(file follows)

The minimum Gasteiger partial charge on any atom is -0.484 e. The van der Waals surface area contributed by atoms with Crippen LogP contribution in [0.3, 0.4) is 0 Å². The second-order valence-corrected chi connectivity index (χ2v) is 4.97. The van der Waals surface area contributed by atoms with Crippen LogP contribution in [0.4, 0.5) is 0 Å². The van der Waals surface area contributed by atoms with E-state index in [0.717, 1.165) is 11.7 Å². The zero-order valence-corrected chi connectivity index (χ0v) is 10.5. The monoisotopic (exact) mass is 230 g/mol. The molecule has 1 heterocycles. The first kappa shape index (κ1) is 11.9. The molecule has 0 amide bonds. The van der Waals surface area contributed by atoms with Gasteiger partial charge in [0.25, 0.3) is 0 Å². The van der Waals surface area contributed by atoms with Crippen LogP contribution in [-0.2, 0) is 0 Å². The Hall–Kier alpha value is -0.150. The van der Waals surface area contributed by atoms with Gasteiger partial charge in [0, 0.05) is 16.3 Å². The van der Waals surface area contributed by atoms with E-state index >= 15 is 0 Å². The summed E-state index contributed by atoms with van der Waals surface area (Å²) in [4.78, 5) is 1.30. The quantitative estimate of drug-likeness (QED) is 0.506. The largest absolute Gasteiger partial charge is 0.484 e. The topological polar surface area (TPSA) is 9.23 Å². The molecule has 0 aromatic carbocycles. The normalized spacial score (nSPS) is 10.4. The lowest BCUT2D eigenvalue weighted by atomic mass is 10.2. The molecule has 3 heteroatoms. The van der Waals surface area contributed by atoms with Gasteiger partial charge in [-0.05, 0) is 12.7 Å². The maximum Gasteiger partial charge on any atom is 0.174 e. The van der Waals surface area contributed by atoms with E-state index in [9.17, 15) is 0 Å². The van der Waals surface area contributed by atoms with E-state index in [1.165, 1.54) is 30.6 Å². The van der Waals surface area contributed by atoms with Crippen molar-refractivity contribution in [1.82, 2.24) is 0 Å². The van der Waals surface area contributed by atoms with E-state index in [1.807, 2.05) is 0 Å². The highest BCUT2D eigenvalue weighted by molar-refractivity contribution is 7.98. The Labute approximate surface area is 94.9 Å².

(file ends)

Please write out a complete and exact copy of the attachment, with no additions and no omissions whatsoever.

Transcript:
The minimum Gasteiger partial charge on any atom is -0.484 e. The van der Waals surface area contributed by atoms with Crippen LogP contribution in [0.3, 0.4) is 0 Å². The second-order valence-corrected chi connectivity index (χ2v) is 4.97. The van der Waals surface area contributed by atoms with Crippen LogP contribution in [0.4, 0.5) is 0 Å². The van der Waals surface area contributed by atoms with E-state index in [0.717, 1.165) is 11.7 Å². The zero-order valence-corrected chi connectivity index (χ0v) is 10.5. The monoisotopic (exact) mass is 230 g/mol. The molecule has 1 heterocycles. The first kappa shape index (κ1) is 11.9. The molecule has 0 amide bonds. The van der Waals surface area contributed by atoms with Gasteiger partial charge in [0.25, 0.3) is 0 Å². The van der Waals surface area contributed by atoms with Crippen LogP contribution in [-0.2, 0) is 0 Å². The Hall–Kier alpha value is -0.150. The van der Waals surface area contributed by atoms with Gasteiger partial charge in [0, 0.05) is 16.3 Å². The van der Waals surface area contributed by atoms with E-state index >= 15 is 0 Å². The summed E-state index contributed by atoms with van der Waals surface area (Å²) in [4.78, 5) is 1.30. The quantitative estimate of drug-likeness (QED) is 0.506. The largest absolute Gasteiger partial charge is 0.484 e. The topological polar surface area (TPSA) is 9.23 Å². The molecule has 0 aromatic carbocycles. The normalized spacial score (nSPS) is 10.4. The lowest BCUT2D eigenvalue weighted by atomic mass is 10.2. The molecule has 3 heteroatoms. The van der Waals surface area contributed by atoms with Gasteiger partial charge in [-0.05, 0) is 12.7 Å². The maximum Gasteiger partial charge on any atom is 0.174 e. The van der Waals surface area contributed by atoms with E-state index in [9.17, 15) is 0 Å². The van der Waals surface area contributed by atoms with E-state index in [1.165, 1.54) is 30.6 Å². The van der Waals surface area contributed by atoms with Crippen molar-refractivity contribution in [1.82, 2.24) is 0 Å². The van der Waals surface area contributed by atoms with E-state index in [1.807, 2.05) is 0 Å². The highest BCUT2D eigenvalue weighted by molar-refractivity contribution is 7.98. The Labute approximate surface area is 94.9 Å².